I went to Gap to buy a dress one night a couple weeks ago, and on my way to the store, a fire truck pulled out of the department and onto the street. I followed it down the road for about four miles, its lights sparkling red and blue under the cloudy overhang. The truck's sirens were off, and I watched it in the silence as cars pulled to the side to let it by or slowed and started again in front of me. It struck me as strange that I was going to a shop to browse through racks of cotton drop-waist and shirtdress, and someone else in the world was trying to find their cat in a smoke-filled room or hauling their soot-covered children out to the curb. It's odd to think of that---the amount of souls passing back and forth from earth to the supernatural every minute. For every person that is dying right now, in this instant, someone else is being born and beginning a new and richly deep life. If I think too much about this, my brain gets heavy. One thing that's comforting, though, in all this coming and going, is the fact that our bodies are only houses for our souls, and our souls go on forever. We always have that hope.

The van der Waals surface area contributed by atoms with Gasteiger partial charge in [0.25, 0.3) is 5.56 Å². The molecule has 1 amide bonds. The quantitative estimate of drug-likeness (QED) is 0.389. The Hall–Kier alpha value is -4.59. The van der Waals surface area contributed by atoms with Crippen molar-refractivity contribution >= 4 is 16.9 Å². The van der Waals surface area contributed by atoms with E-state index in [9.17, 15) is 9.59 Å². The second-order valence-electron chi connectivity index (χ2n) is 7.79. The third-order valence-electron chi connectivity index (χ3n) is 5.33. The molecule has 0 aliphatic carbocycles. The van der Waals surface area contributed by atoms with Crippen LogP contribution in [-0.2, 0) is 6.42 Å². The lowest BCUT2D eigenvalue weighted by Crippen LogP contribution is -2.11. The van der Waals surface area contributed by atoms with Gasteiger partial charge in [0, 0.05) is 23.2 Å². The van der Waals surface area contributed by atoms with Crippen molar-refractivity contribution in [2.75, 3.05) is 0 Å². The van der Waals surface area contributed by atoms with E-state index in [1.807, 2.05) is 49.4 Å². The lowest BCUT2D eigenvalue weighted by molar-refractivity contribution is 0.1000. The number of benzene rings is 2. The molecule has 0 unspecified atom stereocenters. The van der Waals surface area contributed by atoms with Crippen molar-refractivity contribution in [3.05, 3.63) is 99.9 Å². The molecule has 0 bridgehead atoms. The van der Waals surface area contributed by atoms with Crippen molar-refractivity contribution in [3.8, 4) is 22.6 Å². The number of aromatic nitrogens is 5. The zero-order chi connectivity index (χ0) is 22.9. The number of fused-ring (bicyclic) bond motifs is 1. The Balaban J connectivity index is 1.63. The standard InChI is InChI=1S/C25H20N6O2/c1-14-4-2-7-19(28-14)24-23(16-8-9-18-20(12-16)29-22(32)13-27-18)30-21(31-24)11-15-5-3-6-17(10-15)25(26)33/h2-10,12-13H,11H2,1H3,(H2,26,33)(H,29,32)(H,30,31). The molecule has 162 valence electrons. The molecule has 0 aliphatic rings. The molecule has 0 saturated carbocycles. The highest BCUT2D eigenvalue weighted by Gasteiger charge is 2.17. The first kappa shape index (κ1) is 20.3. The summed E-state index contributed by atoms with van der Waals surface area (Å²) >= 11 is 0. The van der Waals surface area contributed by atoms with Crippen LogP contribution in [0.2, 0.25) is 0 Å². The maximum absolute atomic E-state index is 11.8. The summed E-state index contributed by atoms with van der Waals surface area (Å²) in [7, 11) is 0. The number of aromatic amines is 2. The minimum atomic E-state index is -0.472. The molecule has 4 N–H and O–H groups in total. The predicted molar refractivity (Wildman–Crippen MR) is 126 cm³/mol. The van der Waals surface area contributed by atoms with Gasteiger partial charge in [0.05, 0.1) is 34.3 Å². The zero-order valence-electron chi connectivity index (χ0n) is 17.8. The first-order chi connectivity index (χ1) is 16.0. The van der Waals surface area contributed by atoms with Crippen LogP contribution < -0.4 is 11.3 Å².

I read this in a book last month:
In 1971, John Lennon released the song 'Imagine.' In the lyrics, Lennon calls himself a 'dreamer' who imagines a world without nations and without religion. Without these, he says, there would be 'nothing to kill or die for.' Once ideas about heaven, hell, and God are removed, it becomes possible to 'imagine all the people living life in peace.'
To me, there is nothing less peaceful than this idea. I don't think the problems plaguing the world could simply be solved by this---there is always human nature and history to reckon with.
No matter what angle I look at it from, I always come back to this: In Jesus, there is always hope. He brings peace into a busy mind buzzing with worry, reveals beauty and depth in everything, fights for, rescues, and loves ferociously. There is something scary beautiful about the way He made people in His image and what that means for humanity.
When all feels lost, sin is running rampant, everyone annoys you and no one seems to like you or care what you think, it's refreshing to know that Jesus' death has conquered it all, and we can fully trust Him to come through and help---even if it's not how we would have expected it. Be open to it happening in a different way than you might have planned.
Just remember, you're not alone. There are people who care. And there is Someone who is ever so mindful of you.
[Art by Oliver Jeffers]